“I am the Alpha and the Omega,” says the Lord God, “who is and who was and who is to come, the Almighty.” – Revelation 1:8 
– This name refers to the nature of God, as only He is from the beginning until the end of all things, not only for the Jews but also for the gentiles (alpha and omega are the first and last letter of the Greek alphabeth).


Lion of Judah
“… and one of the elders said to me, “Stop weeping; behold, the Lion that is from the tribe of Judah, the Root of David, has overcome so as to open the book and its seven seals.” – Revelation 5:5
– This name refers to the power of Jesus, who is always ready.


Faithful and True
“And I saw heaven opened, and behold, a white horse, and He who sat on it is called Faithful and True, and in righteousness He judges and wages war.” – Revelation 19:11 
– This name refers to Jesus’ trustworthiness whatever the situation might be.


Name which no one knows
“His eyes are a flame of fire, and on His head are many diadems; and He has a name written on Him which no one knows except Himself”. – Revelation 19:12 
– Just thinking out loud it may refer to the supreme name of God: Jahwè.  At that time, nobody uttered the name of Jahwè.  This was maybe to reflect the sentiment that it is not possible to manipulate Jesus, as nobody knows this name. He is sovereign in will and action.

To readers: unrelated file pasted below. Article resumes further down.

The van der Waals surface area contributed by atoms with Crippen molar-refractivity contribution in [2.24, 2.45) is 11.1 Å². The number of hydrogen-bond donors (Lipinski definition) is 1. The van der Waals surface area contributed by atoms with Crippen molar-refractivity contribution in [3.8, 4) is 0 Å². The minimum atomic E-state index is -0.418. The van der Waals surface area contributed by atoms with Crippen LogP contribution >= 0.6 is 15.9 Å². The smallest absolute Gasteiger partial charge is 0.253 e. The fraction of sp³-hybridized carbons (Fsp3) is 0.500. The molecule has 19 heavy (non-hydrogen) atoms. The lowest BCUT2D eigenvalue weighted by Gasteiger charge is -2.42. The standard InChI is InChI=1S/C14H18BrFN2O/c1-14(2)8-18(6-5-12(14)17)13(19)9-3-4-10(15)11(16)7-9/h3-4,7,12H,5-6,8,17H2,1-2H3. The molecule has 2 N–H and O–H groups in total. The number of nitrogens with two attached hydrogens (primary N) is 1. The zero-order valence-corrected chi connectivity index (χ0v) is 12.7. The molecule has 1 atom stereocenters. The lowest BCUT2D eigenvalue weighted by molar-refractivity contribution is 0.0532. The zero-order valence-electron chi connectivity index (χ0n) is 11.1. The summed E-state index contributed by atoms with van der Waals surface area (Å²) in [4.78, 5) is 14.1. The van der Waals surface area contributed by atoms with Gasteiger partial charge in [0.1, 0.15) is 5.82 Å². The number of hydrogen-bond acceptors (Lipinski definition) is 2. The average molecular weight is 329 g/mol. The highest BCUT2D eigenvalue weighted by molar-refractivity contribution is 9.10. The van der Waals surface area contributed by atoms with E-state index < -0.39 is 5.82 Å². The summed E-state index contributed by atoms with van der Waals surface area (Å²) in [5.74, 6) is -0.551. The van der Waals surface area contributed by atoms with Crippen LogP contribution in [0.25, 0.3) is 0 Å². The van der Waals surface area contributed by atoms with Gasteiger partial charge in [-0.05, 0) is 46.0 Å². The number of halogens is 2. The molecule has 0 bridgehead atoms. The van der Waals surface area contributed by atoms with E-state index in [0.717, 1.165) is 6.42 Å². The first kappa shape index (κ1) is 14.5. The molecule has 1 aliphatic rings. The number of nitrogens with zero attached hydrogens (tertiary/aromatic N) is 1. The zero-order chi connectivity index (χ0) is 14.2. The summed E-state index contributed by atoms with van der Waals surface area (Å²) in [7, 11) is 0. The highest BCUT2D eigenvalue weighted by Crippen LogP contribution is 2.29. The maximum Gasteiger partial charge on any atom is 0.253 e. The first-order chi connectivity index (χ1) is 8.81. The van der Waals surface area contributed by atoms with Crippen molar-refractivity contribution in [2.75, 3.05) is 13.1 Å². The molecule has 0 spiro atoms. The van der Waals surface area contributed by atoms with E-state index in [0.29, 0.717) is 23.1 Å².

King of kings, Lord of lords
“And on His robe and on His thigh He has a name written, KING OF KINGS, AND LORD OF LORDS. Revelation 19:16
– Probably two names are meant: “King of kings” and “Lord of lords” (also in Revelation 17:14). Jesus is described as a victor on horseback.  It seems that on each side of his robe one of the names is written “King of Kings” and the other “Lord of Lords” referring to Jesus’ supreme Leadership.  Each name is also written under the robe on the thigh (right and left) to keep the name visible if the robe would be blown up while riding the horse.[1]


Morning Star
“I, Jesus, have sent My angel to testify to you these things for the churches.  I am the root and the descendant of David, the bright morning star.” – Revelation 22:16
– This name refers to Jesus as the bright shining light in the spiritual darkness of this world.


 Isaiah  9:6

Already in the Hebrew Bible, before Jesus’ birth, prophets had spoken about the coming Messiah – as did Isaiah in about 750 BC:

For a child will be born to us, a son will be given to us;
And the government will rest on His shoulders;
And His name will be called Wonderful Counselor, Mighty God,
Eternal Father, Prince of Peace


Four prophetical names
Wonderful Counselor: The biblical words of Jesus are intimate, graceful and powerful.
Mighty God: the Hebrew words Eel Gibboor (Mighty God) also in Isaiah 10:21 with the same meaning.  The divine origin and status of the Messiah.
Eternal Father: meaning Eternity Founder, Jesus laid the foundation of eternal life for the human race through His death and resurrection.
Prince of Peace: All that He works is in peace.


Final Conclusion
All the names given to Jesus, the Messiah, are appropriate as they all refer to his high position and great work.  So all these names are coherent and in no way contradictory.


No Bible Contradictions










[1] Some have mistakenly proposed to take for ‘tigh’ the meaning ‘testicle’.  This is impossible, the dictionary of Liddle Scot Jones McKenzie gives for the Greek word mèros: thigh (in Revelation 19:16), and for orchis: testicle (not in Revelation 19:16).